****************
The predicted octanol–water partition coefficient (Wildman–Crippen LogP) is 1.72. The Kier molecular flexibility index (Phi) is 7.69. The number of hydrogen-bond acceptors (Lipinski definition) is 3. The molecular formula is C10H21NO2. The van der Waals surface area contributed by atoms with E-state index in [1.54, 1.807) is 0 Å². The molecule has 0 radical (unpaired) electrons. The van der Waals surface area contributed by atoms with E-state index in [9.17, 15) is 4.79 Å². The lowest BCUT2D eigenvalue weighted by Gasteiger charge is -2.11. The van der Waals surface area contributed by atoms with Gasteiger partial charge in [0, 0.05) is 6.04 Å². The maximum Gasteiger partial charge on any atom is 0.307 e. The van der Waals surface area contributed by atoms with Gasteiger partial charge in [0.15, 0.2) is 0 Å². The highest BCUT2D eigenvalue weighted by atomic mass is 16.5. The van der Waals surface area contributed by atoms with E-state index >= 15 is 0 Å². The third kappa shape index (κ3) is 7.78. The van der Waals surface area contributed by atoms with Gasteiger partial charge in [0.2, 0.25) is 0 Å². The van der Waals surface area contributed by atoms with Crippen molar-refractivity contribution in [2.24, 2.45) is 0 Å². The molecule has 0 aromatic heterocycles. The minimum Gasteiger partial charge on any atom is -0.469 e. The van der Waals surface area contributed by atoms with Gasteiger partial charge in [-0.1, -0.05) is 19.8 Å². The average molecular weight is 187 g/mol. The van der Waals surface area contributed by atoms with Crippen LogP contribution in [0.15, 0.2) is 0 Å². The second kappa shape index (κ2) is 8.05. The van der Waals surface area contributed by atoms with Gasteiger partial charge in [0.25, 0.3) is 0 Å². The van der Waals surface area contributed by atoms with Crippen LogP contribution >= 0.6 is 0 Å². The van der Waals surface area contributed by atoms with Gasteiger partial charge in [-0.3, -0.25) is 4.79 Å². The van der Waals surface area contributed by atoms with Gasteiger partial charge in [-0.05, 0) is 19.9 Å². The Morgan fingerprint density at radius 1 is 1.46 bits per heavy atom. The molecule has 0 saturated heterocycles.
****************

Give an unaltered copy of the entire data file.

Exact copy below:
The predicted octanol–water partition coefficient (Wildman–Crippen LogP) is 1.72. The Kier molecular flexibility index (Phi) is 7.69. The number of hydrogen-bond acceptors (Lipinski definition) is 3. The molecular formula is C10H21NO2. The van der Waals surface area contributed by atoms with E-state index in [1.54, 1.807) is 0 Å². The molecule has 0 radical (unpaired) electrons. The van der Waals surface area contributed by atoms with E-state index in [9.17, 15) is 4.79 Å². The lowest BCUT2D eigenvalue weighted by Gasteiger charge is -2.11. The van der Waals surface area contributed by atoms with Gasteiger partial charge in [0, 0.05) is 6.04 Å². The maximum Gasteiger partial charge on any atom is 0.307 e. The van der Waals surface area contributed by atoms with Gasteiger partial charge in [0.15, 0.2) is 0 Å². The highest BCUT2D eigenvalue weighted by atomic mass is 16.5. The van der Waals surface area contributed by atoms with E-state index >= 15 is 0 Å². The third kappa shape index (κ3) is 7.78. The van der Waals surface area contributed by atoms with Gasteiger partial charge in [0.2, 0.25) is 0 Å². The van der Waals surface area contributed by atoms with Crippen molar-refractivity contribution in [2.24, 2.45) is 0 Å². The molecule has 0 aromatic heterocycles. The minimum Gasteiger partial charge on any atom is -0.469 e. The van der Waals surface area contributed by atoms with Gasteiger partial charge in [-0.1, -0.05) is 19.8 Å². The average molecular weight is 187 g/mol. The van der Waals surface area contributed by atoms with Crippen LogP contribution in [0.15, 0.2) is 0 Å². The second kappa shape index (κ2) is 8.05. The van der Waals surface area contributed by atoms with Gasteiger partial charge in [0.25, 0.3) is 0 Å². The van der Waals surface area contributed by atoms with Crippen LogP contribution >= 0.6 is 0 Å². The van der Waals surface area contributed by atoms with Gasteiger partial charge in [-0.3, -0.25) is 4.79 Å². The van der Waals surface area contributed by atoms with Gasteiger partial charge in [-0.05, 0) is 19.9 Å². The Morgan fingerprint density at radius 1 is 1.46 bits per heavy atom. The molecule has 0 saturated heterocycles.